And in Santa Cruz, the one department where the MAS still failed to gain a legislative majority (it has 6 seats), it was Rubén Costas' party that took the governorship, the mayoralty of Santa Cruz, and will control the legislature (with 17 seats). Costas is the major political leader of the "lowlands agribusiness and ranching elite," which staged an unsuccessful counterrevolutionary uprising in 2008 and has never reconciled politically with the MAS leadership.

There is much more to be said about the subnational election results (and I intend to write my own piece, which I will post to this list). But isn't it time that we all paid more attention to the facts "on the ground" and a little less to simply reposting the occasional article that serves mainly to sustain someone's particular schema? 

Richard
http://lifeonleft.blogspot.ca/

-----Original Message-----
From: Marxism [mailto:marxism-bounces at lists.csbs.utah.edu] On Behalf Of Andrew Pollack via Marxism
Sent: Wednesday, April 01, 2015 12:29 PM
To: rfidler_8 at sympatico.ca
Subject: Re: [Marxism] How Evo Morales's Third Term Will Challenge Bolivia's Social Movements

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Really important evidence, thanks Dennis.

Frankly, even though I'm a regular reader of Jeffery Webber and agree with
his history and analysis, I was still taken aback by the starkness of the
picture painted by NACLA.

On the other hand, recent analyses have reminded me of the 2005 events,
when Morales played a key role in diffusing momentum toward a mass,
worker-farmer/indigenous-based revolution. See, for instance:
http://socialistaction.org/bolivian-crisis-ends-in-uneasy-truce/

On Wed, Apr 1, 2015 at 11:51 AM, Dennis Brasky via Marxism <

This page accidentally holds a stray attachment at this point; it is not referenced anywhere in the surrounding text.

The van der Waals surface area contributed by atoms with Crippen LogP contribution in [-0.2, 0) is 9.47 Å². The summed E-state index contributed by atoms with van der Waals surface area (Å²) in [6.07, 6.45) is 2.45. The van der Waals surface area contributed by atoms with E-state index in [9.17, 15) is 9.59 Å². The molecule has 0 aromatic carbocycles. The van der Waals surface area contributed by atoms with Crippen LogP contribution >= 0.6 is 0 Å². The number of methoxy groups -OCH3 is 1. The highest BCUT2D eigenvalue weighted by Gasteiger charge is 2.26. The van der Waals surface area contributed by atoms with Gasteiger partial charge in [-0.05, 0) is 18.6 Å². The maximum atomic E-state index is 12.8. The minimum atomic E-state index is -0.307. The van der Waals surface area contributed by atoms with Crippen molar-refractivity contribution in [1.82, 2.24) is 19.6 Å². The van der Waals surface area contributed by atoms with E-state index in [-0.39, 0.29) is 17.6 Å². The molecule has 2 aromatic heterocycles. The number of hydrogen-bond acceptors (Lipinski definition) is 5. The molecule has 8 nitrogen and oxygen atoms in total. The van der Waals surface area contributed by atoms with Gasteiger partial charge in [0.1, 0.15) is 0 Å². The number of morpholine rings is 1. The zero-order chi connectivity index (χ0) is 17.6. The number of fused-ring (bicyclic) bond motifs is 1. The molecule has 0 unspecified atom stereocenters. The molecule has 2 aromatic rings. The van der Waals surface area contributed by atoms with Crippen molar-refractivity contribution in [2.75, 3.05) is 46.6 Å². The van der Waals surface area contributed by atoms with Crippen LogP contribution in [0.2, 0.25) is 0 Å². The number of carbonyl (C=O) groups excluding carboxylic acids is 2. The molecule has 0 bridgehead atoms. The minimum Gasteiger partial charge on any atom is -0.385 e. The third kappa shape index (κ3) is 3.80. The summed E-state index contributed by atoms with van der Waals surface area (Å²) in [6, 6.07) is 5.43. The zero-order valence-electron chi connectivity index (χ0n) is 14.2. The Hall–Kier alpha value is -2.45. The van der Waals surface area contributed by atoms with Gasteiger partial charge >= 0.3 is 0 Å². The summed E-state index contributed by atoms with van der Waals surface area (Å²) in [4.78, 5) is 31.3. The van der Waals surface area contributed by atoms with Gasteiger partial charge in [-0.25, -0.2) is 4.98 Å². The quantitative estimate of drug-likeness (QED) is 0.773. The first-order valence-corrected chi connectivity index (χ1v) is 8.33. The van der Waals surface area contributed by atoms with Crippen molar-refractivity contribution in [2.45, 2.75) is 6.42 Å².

marxism at lists.csbs.utah.edu> wrote:

> ********************  POSTING RULES & NOTES  ********************
> #1 YOU MUST clip all extraneous text when replying to a message.
> #2 This mail-list, like most, is publicly & permanently archived.
> #3 Subscribe and post under an alias if #2 is a concern.
> *****************************************************************
>
> >
> >
> > How Evo Morales's Third Term Will Challenge Bolivia's Social Movements
> >
> > The strategy of “defeating” the political right by incorporating elite
> > sectors into Bolivia's ruling MAS party will be put to the test in Evo
> > Morales’s third term.
> >
> >     ...........................
>
> > As popular movements continue to struggle for land, economic security,
> > environmental justice, true gender equality, and the rights of peasant,
> > indigenous, and urban communities, the viability of MAS’s political
> > strategy for “defeating” the right through fragmentation and cooptation
> > could well be put to the test—along with Morales’s political credibility.
> >
> >
> >
> https://nacla.org/blog/2015/03/28/how-evo-morales%27s-third-term-will-challenge-bolivia%27s-social-movements
> >